If the user is going to use the JATS content to create new journal articles for search and display or for repurposing such as combining fragments of multiple documents into new documents, Publishing may be the best choice because the content will be in a more predictable and thus tractable form than if it were tagged using Archiving.


A publisher soliciting new material from article authors in JATS probably wants to have them submit the Article Authoring tag set for incoming content. (Similarly, an author in some utopian future where XML tools are common on general purpose desktops, would use the Authoring tag set to create articles because it is not specific to any particular publisher or journal.) There are few other scenarios in which Authoring is appropriate.

The Authoring tag set was designed to allow as few tagging options as possible while enabling the expression of the full content of a journal article. Authoring does not provide tagging for metadata that will not be known at the time an article is authored, such as publication date, page number, history, or journal name.


JATS provides several ways to encode mathematical expressions including: as a graphic, as text, as TeX or LaTeX, and in MathML2 or MathML3. It also allows the user to provide the same expression in two or more of these formats and identify them as alternative versions of the same expression.

Because the MathML2 and MathML3 models cannot coexist in the same tag set, users must choose one or the other, even if you have no math in your documents or plan not to use MathML to encode the math you have (perhaps choosing to use graphics or TeX or LaTeX instead of MathML).


There are a variety of tools for create, edit, convert and transform JATS. They range from simple forms to complete conversion automation.


convert to JATS

Take as input a scientific document, and, with some human support, produce a JATS output.

OpenOffice (LibreOffice) and MS Word documents to JATS:
  • eXtyles
    automates time-consuming aspects of document editing in Microsoft Word and exports to JATS XML (as well as many other DTDs).
  • Article Authoring Add-in for Word (NLM JATS)
    As described at , "this add-in for Microsoft Word enables authors/editors to use Microsoft Office Word to create, edit, and save files in the National Library of Medicine's NLM DTD (article or book) format."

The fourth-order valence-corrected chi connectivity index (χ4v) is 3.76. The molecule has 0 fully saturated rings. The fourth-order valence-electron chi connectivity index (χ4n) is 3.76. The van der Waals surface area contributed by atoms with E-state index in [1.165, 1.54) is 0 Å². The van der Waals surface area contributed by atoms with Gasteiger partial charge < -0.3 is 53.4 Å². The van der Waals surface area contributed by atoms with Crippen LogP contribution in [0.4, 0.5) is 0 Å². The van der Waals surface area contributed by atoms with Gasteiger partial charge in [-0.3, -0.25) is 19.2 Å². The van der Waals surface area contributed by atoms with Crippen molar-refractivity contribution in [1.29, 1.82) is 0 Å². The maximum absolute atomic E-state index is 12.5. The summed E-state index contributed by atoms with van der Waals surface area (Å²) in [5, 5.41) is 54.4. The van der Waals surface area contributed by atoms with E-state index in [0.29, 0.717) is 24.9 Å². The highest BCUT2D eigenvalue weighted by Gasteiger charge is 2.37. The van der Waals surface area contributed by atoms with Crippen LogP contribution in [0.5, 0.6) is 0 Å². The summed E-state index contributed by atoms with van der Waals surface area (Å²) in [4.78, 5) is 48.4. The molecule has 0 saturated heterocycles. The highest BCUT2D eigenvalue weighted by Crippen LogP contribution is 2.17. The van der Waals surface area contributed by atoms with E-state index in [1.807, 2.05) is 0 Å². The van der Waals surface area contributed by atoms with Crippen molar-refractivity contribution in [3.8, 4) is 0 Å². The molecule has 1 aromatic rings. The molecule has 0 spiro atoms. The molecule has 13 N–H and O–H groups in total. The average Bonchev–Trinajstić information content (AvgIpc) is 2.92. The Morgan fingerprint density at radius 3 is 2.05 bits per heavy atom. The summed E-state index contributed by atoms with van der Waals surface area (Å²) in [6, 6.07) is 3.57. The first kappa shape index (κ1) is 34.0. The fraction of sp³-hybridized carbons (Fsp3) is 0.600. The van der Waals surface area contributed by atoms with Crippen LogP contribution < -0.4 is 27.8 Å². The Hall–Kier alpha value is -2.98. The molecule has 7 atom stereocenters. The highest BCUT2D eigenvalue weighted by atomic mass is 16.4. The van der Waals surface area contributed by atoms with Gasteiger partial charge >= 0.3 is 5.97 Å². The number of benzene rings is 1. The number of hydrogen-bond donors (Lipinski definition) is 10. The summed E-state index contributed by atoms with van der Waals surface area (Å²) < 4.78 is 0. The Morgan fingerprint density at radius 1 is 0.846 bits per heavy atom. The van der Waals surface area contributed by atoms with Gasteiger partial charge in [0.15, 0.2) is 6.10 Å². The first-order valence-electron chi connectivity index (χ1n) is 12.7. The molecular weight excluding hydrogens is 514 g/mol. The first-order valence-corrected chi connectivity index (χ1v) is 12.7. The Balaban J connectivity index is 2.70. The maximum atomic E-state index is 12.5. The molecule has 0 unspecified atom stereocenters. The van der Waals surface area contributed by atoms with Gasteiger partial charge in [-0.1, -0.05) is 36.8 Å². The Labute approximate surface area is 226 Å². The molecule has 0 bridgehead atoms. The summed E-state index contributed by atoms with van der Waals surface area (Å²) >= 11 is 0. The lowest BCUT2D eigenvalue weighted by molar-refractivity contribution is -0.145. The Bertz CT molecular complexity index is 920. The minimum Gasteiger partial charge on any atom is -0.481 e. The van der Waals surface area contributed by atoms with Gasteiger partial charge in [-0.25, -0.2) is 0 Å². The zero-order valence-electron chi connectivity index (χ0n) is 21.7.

Though released in 2012, it was developed many years ago.
  • meTypeset
    "is a fork of the OxGarage stack" "to convert from Microsoft Word .docx format to NLM/JATS-XML". It is implemented as part of the PKP XML parsing stack.
  • OxGarage can convert documents from various formats into "National Library of Medicine (NLM) DTD 3.0" (as well as various other formats)
  • Open Typesetting Stack (PKP XML Parsing Service)
    The Open Typesetting Stack (formerly the PKP XML Parsing Service: sourcecode, beta site with free SaaS conversion from .doc or .pdf (pdfs must have embedded text (i.e. created from an already-digital document); scanned PDFs must have been OCRed before being uploaded to our service) converts Word/pdf documents to NLM DTD 3.0 XML, HTML, and PDF using meTypeset and other tools. As of April 2015, it's in beta, with metadata parsing disabled because of poor results. A plugin is being developed for Open Journal Systems (OJS) that will call this service.
    For more information, see a paper presented at JATS-Con 2015.
  The Migrate JATS service enables journal, academic and book publishers to automate the conversion of MS Word documents to the Journal Article Tag Suite (JATS) specification, in the cloud.

this is a very difficult problem to solve. Success depends on how well structured your PDFs are and, for batch conversion, how consistently structured your PDFs are.

  • Shabash Merops
  • The Public Knowledge Project is developing a pipeline for converting PDF to JATS. It will include use of pdfx.

Markdown to JATS: pandoc's "pandoc-jats" plugin


  • JATS Framework for oXygen XML Editor: users of oXygen XML Editor and oXygen XML Author can now install support for current versions of NISO JATS (and as a bonus, NLM BITS). Based on an identifier given in a DOCTYPE declaration, oXygen will detect that you are editing a JATS document and provide stylesheets and utilities.
  • FontoXML for JATS: WYSIWYS editor for editing and reviewing JATS content
  • PubRef "Pipeline": Browser-based realtime-preview JATS editor
  • Annotum:[30] a WordPress theme that contains WYSIWYG authoring in JATS (Kipling subset), peer-review and editorial management, and publishing.
  • JATS edition for web-based XML editor Xeditor.
  • Texture Editor of the Substance Consortium


Tools that render JATS as HTML, usually on fly.